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SSH over gRPC or how Orchard simplifies accessing VMs in private networks

We started developing Orchard, an orchestrator for Tart, with the requirement that it should allow users to access virtual machines running on worker nodes in private networks that users might not have access to.

At the same time, we wanted to enable users to access VMs on these remote workers just as easily as they’d access network services on their local Tart VMs.

While these features sound great on paper, they pose a technical problem: how do we connect to the remote workers, let alone VMs running on these workers, if we can’t assume that these workers will be easily reachable? And how do we establish an SSH connection with a VM running on a remote worker through all these hoops?

Implementing port forwarding: gRPC to the rescue

We need to keep a full-duplex connection with the controller for the port-forwarding to work, and the two obvious protocol options are:

  • WebSocket API through a new controller’s REST API endpoint
  • gRPC using Content-Type differentiation

We’ve chosen the gRPC for controller ↔︎ worker connection, simply because it requires less code on our side and it will only be used internally, which means we don’t need to document it as extensively as our REST API. In essence, port forwarding is streaming of bytes of a connection in both ways, so gRPC streams looked like a natural solution. The resulting protocol is dead simple:

service Controller {
  rpc Watch(google.protobuf.Empty) returns (stream WatchInstruction);

  rpc PortForward(stream PortForwardData) returns (stream PortForwardData);

message WatchInstruction {
  message PortForward {
    string session = 1;
    string vm_uid = 2;
    uint32 vm_port = 3;

  oneof action {
    PortForward port_forward_action = 1;

message PortForwardData {
  bytes data = 1;

On bootstrap, each Orchard worker establishes a Watch() RPC stream and waits for the PortForward instruction from the controller indefinitely. This long-running session might be used not just for port-forwarding, but for notifying the workers about changed resources, which results in workers picking up your VM for execution instantly.

Once PortForward instruction is received, the worker connects to the specified VM and port locally and opens a new PortForward() RPC stream with the controller, carrying the unique session identifier in the gRPC metadata to help distinguish several port forwarding requests.

We’re using a pretty ingenious Golang package that turns any gRPC stream into a net.Conn. This allows us to abstract from the gRPC details and simply proxy two net.Conns, thus providing the port forwarding functionality.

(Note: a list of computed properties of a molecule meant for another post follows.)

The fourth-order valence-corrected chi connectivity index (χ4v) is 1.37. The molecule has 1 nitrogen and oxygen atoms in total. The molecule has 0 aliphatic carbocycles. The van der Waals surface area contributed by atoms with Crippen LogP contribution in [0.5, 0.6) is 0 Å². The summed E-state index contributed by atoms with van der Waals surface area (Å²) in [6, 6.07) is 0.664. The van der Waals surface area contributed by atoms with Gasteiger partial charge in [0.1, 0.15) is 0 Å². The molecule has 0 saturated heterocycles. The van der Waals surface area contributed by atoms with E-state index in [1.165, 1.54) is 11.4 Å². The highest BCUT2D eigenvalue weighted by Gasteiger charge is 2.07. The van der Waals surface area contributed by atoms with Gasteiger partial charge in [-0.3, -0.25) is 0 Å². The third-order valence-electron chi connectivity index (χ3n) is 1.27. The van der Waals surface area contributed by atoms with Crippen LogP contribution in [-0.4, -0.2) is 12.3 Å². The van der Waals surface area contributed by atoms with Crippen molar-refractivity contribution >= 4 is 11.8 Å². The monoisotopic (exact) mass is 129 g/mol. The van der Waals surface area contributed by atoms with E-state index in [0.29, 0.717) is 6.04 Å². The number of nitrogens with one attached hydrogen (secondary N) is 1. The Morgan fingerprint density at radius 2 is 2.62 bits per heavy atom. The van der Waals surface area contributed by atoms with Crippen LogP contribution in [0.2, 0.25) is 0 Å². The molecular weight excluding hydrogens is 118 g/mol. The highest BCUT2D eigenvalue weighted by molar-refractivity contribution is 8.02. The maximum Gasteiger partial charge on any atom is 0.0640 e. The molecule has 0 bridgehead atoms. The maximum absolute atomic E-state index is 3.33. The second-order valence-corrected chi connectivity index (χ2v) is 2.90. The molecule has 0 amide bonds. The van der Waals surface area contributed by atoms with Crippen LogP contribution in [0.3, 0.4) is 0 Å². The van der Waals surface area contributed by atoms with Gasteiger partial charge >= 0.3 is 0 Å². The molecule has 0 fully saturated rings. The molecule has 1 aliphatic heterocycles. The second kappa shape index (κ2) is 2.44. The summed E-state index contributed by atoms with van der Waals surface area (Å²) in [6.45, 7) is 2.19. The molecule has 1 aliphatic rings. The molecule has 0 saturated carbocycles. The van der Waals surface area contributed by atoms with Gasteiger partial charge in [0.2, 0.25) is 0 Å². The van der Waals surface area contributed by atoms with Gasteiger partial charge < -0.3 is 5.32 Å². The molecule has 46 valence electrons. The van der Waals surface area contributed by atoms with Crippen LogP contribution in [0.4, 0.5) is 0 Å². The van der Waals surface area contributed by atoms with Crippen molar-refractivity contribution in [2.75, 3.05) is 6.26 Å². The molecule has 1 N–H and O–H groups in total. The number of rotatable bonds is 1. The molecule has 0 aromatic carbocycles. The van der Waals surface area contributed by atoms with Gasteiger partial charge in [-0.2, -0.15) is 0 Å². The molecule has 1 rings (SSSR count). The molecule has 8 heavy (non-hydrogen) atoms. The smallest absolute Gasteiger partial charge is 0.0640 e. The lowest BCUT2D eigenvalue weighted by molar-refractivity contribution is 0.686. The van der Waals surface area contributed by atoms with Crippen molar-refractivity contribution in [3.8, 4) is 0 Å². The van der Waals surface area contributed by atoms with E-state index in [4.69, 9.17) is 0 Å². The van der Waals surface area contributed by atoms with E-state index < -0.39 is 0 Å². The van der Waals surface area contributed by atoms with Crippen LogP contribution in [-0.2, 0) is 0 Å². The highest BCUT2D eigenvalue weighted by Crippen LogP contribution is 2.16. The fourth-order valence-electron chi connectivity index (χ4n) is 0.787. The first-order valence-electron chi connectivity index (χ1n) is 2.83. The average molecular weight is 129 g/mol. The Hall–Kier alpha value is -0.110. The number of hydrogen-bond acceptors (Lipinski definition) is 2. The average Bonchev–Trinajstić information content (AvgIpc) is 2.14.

We’ve also initially considered using Yamux to only keep a single connection with each worker, however, that involves the burden of dealing with flow control and potential implementation bugs associated with it, so we’ve decided to simply open an additional connection for each port forwarding session and let the OS deal with it.

Building on top of the port-forwarding

First of all, we’ve made the new port-forwarding functionality available for integrations via the Orchard’s REST API:

OpenAPI documentation for Orchard's port-forwarding endpoint

All you need is to use a WebSocket client when accessing this endpoint to make it work.

Secondly, we’ve exposed three commands in the Orchard CLI that all use this endpoint:

orchard port-forward

Opens a TCP port locally and forwards everything sent to it to the specified VM (and vice versa).

For example, orchard port-forward vm sonoma-builder 2222:22 will forward traffic from the local TCP port 2222 to the ventura-builder VM’s TCP port 22.

orchard ssh

Connects to the specified VM on the default SSH port 22, optionally only launching a command (if specified), similarly to what the official OpenSSH client does.

For example, orchard ssh vm sonoma-builder will open an interactive session with the ventura-builder VM.

You can also send local scripts for execution by utilizing redirection:

orchard ssh vm sonoma-builder 'sh -s' <

orchard vnc

Establishes a port forwarding to the specified VM’s default VNC port 5900 and opens the default macOS Screen Sharing app.

For example, orchard vnc vm sonoma-builder will establish a port-forwarding to the ventura-builder VM's port 5900 under the hood and launch macOS Screen Sharing app.

Note that the SSH and VNC commands expect the VM resource to specify credentials in it’s definition (can be done via orchard create vm), and will otherwise fall back to the credentials specified by --username and --password, or if none specified — to de-facto standard of admin:admin credentials.


Overall, the technology described in this article somewhat resembles what we previously did for Cirrus Terminal. The only difference is that in Cirrus Terminal we carry terminal-specific characters, and in Orchard — we carry bytes for an arbitrary TCP connection.

We really hope this feature will be useful for many, just as the Cirrus Terminal, and that it will remove the pain of scaling Tart beyond a single machine.

You can give Orchard a try by running it locally in development mode on any Apple Silicon device:

brew install cirruslabs/cli/orchard
orchard dev

This will launch a development cluster with a single worker on your machine. Refer to Orchard documentation on how to create your first virtual machine and access it.

Stay tuned and don’t hesitate to send us your feedback either on GitHub or Twitter!